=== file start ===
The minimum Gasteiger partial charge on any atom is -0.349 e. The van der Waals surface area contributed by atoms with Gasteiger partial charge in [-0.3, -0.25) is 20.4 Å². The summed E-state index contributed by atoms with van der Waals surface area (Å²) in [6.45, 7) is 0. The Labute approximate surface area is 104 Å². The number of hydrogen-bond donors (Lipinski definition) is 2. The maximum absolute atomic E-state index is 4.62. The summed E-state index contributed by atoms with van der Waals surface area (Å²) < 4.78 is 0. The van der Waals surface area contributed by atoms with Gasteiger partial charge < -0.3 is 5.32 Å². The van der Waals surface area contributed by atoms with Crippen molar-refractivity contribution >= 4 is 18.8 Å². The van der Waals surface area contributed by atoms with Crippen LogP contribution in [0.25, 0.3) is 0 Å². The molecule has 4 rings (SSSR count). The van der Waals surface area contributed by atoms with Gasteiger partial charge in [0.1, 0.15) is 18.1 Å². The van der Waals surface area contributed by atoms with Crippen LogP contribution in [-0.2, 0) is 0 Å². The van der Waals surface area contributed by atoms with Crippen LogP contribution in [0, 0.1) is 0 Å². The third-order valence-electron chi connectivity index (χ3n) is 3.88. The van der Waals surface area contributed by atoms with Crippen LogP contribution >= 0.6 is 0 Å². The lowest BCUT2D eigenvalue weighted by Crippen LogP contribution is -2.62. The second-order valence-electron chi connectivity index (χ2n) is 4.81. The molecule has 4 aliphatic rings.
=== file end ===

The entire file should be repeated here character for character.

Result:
The minimum Gasteiger partial charge on any atom is -0.349 e. The van der Waals surface area contributed by atoms with Gasteiger partial charge in [-0.3, -0.25) is 20.4 Å². The summed E-state index contributed by atoms with van der Waals surface area (Å²) in [6.45, 7) is 0. The Labute approximate surface area is 104 Å². The number of hydrogen-bond donors (Lipinski definition) is 2. The maximum absolute atomic E-state index is 4.62. The summed E-state index contributed by atoms with van der Waals surface area (Å²) < 4.78 is 0. The van der Waals surface area contributed by atoms with Gasteiger partial charge < -0.3 is 5.32 Å². The van der Waals surface area contributed by atoms with Crippen molar-refractivity contribution >= 4 is 18.8 Å². The van der Waals surface area contributed by atoms with Crippen LogP contribution in [0.25, 0.3) is 0 Å². The molecule has 4 rings (SSSR count). The van der Waals surface area contributed by atoms with Gasteiger partial charge in [0.1, 0.15) is 18.1 Å². The van der Waals surface area contributed by atoms with Crippen LogP contribution in [-0.2, 0) is 0 Å². The van der Waals surface area contributed by atoms with Crippen LogP contribution in [0, 0.1) is 0 Å². The third-order valence-electron chi connectivity index (χ3n) is 3.88. The van der Waals surface area contributed by atoms with Crippen LogP contribution >= 0.6 is 0 Å². The lowest BCUT2D eigenvalue weighted by Crippen LogP contribution is -2.62. The second-order valence-electron chi connectivity index (χ2n) is 4.81. The molecule has 4 aliphatic rings.